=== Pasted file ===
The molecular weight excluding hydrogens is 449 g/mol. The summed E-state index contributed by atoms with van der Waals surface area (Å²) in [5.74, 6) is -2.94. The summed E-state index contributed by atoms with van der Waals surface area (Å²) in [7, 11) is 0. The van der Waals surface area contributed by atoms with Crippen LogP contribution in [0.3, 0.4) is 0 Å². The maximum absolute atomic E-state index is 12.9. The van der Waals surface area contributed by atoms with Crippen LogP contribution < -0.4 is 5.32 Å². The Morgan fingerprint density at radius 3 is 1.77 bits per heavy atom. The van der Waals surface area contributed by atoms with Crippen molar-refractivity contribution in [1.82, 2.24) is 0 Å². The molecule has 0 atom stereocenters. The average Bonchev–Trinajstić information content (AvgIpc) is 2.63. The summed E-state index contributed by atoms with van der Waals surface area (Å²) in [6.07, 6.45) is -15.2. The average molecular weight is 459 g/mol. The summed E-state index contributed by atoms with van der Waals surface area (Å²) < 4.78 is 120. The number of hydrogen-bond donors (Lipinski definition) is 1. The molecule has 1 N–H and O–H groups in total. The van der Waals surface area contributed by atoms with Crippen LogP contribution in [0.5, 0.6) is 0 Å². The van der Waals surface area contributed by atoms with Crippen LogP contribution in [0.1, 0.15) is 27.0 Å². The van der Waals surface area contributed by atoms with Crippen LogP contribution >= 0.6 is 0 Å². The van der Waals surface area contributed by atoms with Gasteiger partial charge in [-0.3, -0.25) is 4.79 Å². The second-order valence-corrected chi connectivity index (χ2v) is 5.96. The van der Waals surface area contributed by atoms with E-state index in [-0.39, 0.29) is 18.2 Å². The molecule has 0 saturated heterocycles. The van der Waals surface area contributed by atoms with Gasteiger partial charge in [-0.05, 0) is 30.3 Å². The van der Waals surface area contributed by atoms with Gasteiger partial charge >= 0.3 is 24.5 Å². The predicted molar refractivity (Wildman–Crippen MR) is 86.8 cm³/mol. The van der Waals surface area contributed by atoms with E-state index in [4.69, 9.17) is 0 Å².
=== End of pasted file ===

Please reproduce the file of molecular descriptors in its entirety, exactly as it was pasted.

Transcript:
The molecular weight excluding hydrogens is 449 g/mol. The summed E-state index contributed by atoms with van der Waals surface area (Å²) in [5.74, 6) is -2.94. The summed E-state index contributed by atoms with van der Waals surface area (Å²) in [7, 11) is 0. The van der Waals surface area contributed by atoms with Crippen LogP contribution in [0.3, 0.4) is 0 Å². The maximum absolute atomic E-state index is 12.9. The van der Waals surface area contributed by atoms with Crippen LogP contribution < -0.4 is 5.32 Å². The Morgan fingerprint density at radius 3 is 1.77 bits per heavy atom. The van der Waals surface area contributed by atoms with Crippen molar-refractivity contribution in [1.82, 2.24) is 0 Å². The molecule has 0 atom stereocenters. The average Bonchev–Trinajstić information content (AvgIpc) is 2.63. The summed E-state index contributed by atoms with van der Waals surface area (Å²) in [6.07, 6.45) is -15.2. The average molecular weight is 459 g/mol. The summed E-state index contributed by atoms with van der Waals surface area (Å²) < 4.78 is 120. The number of hydrogen-bond donors (Lipinski definition) is 1. The molecule has 1 N–H and O–H groups in total. The van der Waals surface area contributed by atoms with Crippen LogP contribution in [0.5, 0.6) is 0 Å². The van der Waals surface area contributed by atoms with Crippen LogP contribution in [0.1, 0.15) is 27.0 Å². The van der Waals surface area contributed by atoms with Crippen LogP contribution >= 0.6 is 0 Å². The van der Waals surface area contributed by atoms with Gasteiger partial charge in [-0.3, -0.25) is 4.79 Å². The second-order valence-corrected chi connectivity index (χ2v) is 5.96. The van der Waals surface area contributed by atoms with E-state index in [-0.39, 0.29) is 18.2 Å². The molecule has 0 saturated heterocycles. The van der Waals surface area contributed by atoms with Gasteiger partial charge in [-0.05, 0) is 30.3 Å². The van der Waals surface area contributed by atoms with Gasteiger partial charge >= 0.3 is 24.5 Å². The predicted molar refractivity (Wildman–Crippen MR) is 86.8 cm³/mol. The van der Waals surface area contributed by atoms with E-state index in [4.69, 9.17) is 0 Å².